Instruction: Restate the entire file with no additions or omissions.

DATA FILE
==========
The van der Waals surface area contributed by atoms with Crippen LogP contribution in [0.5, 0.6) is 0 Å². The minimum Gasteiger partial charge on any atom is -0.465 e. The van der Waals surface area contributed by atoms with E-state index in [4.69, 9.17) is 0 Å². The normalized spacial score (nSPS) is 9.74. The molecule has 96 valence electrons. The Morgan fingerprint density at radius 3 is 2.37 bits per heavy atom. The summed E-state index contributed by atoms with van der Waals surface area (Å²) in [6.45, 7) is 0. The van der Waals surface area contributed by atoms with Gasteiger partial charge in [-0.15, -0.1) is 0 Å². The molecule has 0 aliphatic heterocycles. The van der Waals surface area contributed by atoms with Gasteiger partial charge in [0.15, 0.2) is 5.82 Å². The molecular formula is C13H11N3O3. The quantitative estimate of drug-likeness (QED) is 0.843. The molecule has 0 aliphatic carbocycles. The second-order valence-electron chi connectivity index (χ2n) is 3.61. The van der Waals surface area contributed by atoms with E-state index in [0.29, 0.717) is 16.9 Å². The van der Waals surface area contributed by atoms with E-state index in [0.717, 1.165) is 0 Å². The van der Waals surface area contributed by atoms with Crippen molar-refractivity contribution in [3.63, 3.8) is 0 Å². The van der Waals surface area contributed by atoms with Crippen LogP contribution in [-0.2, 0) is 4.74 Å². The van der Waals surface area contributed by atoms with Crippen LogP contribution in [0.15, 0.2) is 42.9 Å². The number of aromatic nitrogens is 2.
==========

The van der Waals surface area contributed by atoms with Crippen LogP contribution in [0.5, 0.6) is 0 Å². The minimum Gasteiger partial charge on any atom is -0.465 e. The van der Waals surface area contributed by atoms with E-state index in [4.69, 9.17) is 0 Å². The normalized spacial score (nSPS) is 9.74. The molecule has 96 valence electrons. The Morgan fingerprint density at radius 3 is 2.37 bits per heavy atom. The summed E-state index contributed by atoms with van der Waals surface area (Å²) in [6.45, 7) is 0. The van der Waals surface area contributed by atoms with Gasteiger partial charge in [-0.15, -0.1) is 0 Å². The molecule has 0 aliphatic heterocycles. The van der Waals surface area contributed by atoms with Gasteiger partial charge in [0.15, 0.2) is 5.82 Å². The molecular formula is C13H11N3O3. The quantitative estimate of drug-likeness (QED) is 0.843. The molecule has 0 aliphatic carbocycles. The second-order valence-electron chi connectivity index (χ2n) is 3.61. The van der Waals surface area contributed by atoms with E-state index in [0.29, 0.717) is 16.9 Å². The van der Waals surface area contributed by atoms with E-state index in [0.717, 1.165) is 0 Å². The van der Waals surface area contributed by atoms with Crippen molar-refractivity contribution in [3.63, 3.8) is 0 Å². The van der Waals surface area contributed by atoms with Crippen LogP contribution in [-0.2, 0) is 4.74 Å². The van der Waals surface area contributed by atoms with Crippen LogP contribution in [0.15, 0.2) is 42.9 Å². The number of aromatic nitrogens is 2.